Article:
“The one-directional deep shearing motion enhances intramyofascial motion among the planes of tissue being mobilized. This hastens the hydration of the tissues being plowed, resulting in deep warmth and relaxation.” (Miller, The Roll Model, P. 150)
Myofascial Massage Technique #9: Pin, Spin and Mobilize
Pin, Spin and Mobilize brings together several techniques. First, you pick a spot to place the ball (sustained compression). Next, hold the therapy ball in that spot and twist it (skin rolling/shear). Then, plug that twisted up tissue in place, and mobilize a nearby joint. Continue increasing the tension on the spin as you move the joint. Wow! This is the ultimate wake-up for sleepy tissues. Give it a whirl!
“Pin & spin finds the interrelated tensions that connect soft-tissue motility with joint mobility… the goal is to create as much piling and pinching of multiple fascias at once in the vortex of the twisting ball. This frees up inter- and intrafascial motion, stimulates the flow of fluids, and creates warmth.” (Miller, The Roll Model, P. 149)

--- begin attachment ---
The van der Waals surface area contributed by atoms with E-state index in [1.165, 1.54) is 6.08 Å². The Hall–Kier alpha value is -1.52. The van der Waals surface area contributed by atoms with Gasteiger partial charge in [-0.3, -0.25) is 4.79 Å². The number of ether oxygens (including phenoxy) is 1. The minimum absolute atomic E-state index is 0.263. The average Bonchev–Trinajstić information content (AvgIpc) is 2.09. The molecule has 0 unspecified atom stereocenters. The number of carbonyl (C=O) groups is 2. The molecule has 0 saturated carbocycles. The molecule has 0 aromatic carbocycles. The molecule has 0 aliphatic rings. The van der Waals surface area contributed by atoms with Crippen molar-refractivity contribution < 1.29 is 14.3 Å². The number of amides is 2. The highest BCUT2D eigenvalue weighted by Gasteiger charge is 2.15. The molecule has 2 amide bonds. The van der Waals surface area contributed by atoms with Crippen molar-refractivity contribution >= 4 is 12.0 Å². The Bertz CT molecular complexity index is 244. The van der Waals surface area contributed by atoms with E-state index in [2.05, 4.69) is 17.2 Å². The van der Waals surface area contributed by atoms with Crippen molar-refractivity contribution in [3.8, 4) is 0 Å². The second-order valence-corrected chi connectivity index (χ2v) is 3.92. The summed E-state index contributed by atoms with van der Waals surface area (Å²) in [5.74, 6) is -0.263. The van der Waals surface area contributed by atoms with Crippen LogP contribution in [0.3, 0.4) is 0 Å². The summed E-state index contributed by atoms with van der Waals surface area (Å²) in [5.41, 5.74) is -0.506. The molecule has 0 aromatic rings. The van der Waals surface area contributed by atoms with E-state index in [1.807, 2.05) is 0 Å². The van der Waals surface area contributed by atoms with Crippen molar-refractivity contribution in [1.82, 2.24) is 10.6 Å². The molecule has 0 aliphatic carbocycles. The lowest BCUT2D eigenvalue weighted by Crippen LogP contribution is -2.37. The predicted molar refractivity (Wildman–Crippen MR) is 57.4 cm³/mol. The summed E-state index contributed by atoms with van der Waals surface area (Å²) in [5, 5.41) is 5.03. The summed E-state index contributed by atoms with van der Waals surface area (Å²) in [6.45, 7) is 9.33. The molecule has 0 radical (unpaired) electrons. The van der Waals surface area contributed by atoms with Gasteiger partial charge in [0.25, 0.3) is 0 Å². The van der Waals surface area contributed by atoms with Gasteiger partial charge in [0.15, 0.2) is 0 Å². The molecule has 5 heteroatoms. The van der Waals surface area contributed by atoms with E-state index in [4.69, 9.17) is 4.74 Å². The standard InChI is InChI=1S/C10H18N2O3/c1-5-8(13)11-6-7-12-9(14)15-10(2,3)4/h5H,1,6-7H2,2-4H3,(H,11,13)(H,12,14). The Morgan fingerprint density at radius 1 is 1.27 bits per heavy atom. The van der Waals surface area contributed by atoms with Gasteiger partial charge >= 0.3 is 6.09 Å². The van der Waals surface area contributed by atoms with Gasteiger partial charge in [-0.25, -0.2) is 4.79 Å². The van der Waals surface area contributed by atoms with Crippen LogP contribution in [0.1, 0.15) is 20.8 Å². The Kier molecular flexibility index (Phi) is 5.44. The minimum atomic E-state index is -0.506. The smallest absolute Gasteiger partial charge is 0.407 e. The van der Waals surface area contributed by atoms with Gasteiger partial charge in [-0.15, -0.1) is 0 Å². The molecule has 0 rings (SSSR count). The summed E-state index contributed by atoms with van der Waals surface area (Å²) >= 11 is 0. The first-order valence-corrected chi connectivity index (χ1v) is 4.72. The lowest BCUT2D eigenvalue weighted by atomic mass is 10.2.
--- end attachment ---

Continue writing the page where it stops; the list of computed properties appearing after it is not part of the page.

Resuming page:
The Cumulative Effects of Self-Myofascial Massage
Take a few minutes every day to locate an area of your body that is tender, tight, sleepy or cranky and try out a few of these techniques with a Roll Model therapy ball.
At first, you’ll probably just feel some local relief–which will be awesome. But with time, you might notice an overall shift in how you feel, and how you live in your body.
You might also notice improvements in athletic performance and your body’s ability to regenerate and bounce back from tough workouts.
Let us know how it goes in the comments below!